Our two Standard courses were less than stellar, but still fast and qualifying, and not nearly as garbled as some have been in the past. In the first one, she took the wrong end of a tunnel but that was all handler error, and she redirected very nicely without having to grab my feet to teach me a lesson. In the second one, in 2 places she ran past obstacles, but they were difficult handling situations and again not her fault--a more-experienced dog might have gotten them--but on the other hand on both courses there were some *very* difficult turning and calling-off challenges that wiped out a lot of dogs, *including* more experienced ones, that she handled perfectly.
One highlight for me (one takes pleasures where one finds them) was a 2-jump lead-out aimed directly at a dogwalk, where the dog had to make a sharp left turn to the 3rd jump. I led out, stood at the far side of the 3rd jump facing that way, leaned back and held out my off-hand (this is all correct handling, really), and gave her the ok. She blasted across the first jump and as I started my move, I could see her smoothly and without a blip or hesitation change her direction to take the 2nd jump so that she could hit the turn and the 3rd jump hardly slowing at all. It was a moment of sheer beauty, especially since we'd been failing lead-out pivots very similar to that in class just last Wed. night.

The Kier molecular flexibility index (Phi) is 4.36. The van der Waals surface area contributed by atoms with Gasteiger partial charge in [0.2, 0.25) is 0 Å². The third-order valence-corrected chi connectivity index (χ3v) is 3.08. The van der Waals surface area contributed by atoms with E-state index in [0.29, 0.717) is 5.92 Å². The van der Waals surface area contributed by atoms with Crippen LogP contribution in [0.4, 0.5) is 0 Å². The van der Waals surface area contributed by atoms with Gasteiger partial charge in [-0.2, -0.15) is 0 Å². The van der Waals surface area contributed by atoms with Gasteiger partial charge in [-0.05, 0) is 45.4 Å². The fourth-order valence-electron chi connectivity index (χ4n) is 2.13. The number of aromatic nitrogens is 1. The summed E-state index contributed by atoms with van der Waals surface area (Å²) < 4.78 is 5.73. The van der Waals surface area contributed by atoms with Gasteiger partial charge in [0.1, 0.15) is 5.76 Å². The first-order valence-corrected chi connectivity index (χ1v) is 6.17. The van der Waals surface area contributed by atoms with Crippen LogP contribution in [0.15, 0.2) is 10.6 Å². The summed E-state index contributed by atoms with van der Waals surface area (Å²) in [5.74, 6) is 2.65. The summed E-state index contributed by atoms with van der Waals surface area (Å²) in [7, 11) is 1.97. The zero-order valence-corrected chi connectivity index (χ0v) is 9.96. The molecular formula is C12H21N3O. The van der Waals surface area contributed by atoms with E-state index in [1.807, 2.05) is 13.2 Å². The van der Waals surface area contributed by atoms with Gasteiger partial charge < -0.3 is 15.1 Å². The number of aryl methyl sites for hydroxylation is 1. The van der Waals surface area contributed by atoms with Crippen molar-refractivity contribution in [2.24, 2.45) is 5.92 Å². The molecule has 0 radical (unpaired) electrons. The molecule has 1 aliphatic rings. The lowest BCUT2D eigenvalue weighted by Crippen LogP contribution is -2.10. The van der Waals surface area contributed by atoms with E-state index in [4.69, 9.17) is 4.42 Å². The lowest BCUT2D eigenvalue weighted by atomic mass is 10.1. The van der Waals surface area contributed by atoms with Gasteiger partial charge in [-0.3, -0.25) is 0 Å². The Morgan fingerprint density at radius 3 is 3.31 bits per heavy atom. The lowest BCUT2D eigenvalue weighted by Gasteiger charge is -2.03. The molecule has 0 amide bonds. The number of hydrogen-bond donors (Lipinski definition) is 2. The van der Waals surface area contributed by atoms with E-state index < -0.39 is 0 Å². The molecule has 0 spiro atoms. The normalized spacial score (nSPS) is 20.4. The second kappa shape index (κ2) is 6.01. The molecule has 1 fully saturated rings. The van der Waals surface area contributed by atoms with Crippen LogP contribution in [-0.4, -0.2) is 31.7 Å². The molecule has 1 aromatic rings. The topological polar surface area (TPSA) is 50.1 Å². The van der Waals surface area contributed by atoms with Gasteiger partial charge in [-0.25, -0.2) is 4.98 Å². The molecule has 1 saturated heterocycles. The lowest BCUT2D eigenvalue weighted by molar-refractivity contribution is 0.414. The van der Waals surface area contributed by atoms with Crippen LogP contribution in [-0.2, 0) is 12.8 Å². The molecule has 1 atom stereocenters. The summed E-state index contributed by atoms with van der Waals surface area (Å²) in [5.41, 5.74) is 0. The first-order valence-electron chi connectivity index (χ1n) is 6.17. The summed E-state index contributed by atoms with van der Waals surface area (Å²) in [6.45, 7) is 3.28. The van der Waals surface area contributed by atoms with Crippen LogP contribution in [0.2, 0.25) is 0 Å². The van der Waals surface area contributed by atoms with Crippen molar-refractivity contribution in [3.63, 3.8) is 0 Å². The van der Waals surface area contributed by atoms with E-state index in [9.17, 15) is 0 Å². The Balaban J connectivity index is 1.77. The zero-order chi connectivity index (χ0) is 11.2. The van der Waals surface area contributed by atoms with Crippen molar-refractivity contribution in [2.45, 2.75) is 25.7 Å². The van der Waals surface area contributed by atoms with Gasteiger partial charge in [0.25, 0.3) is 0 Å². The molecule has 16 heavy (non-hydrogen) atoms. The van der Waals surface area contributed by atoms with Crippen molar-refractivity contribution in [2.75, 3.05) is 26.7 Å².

And the nice thing about the running-past ones--I managed to get her turned, redirected, run around a couple of other obstacles without going off course, and into the correct place--without her once grabbing my feet! Those are exactly the places where she'd be most likely to do it.
So maybe the last 2 weekends where I just picked her up and walked off with her, explaining quietly into her ear why that was a bad idea, finally sank in.
What a pleasure running her this weekend!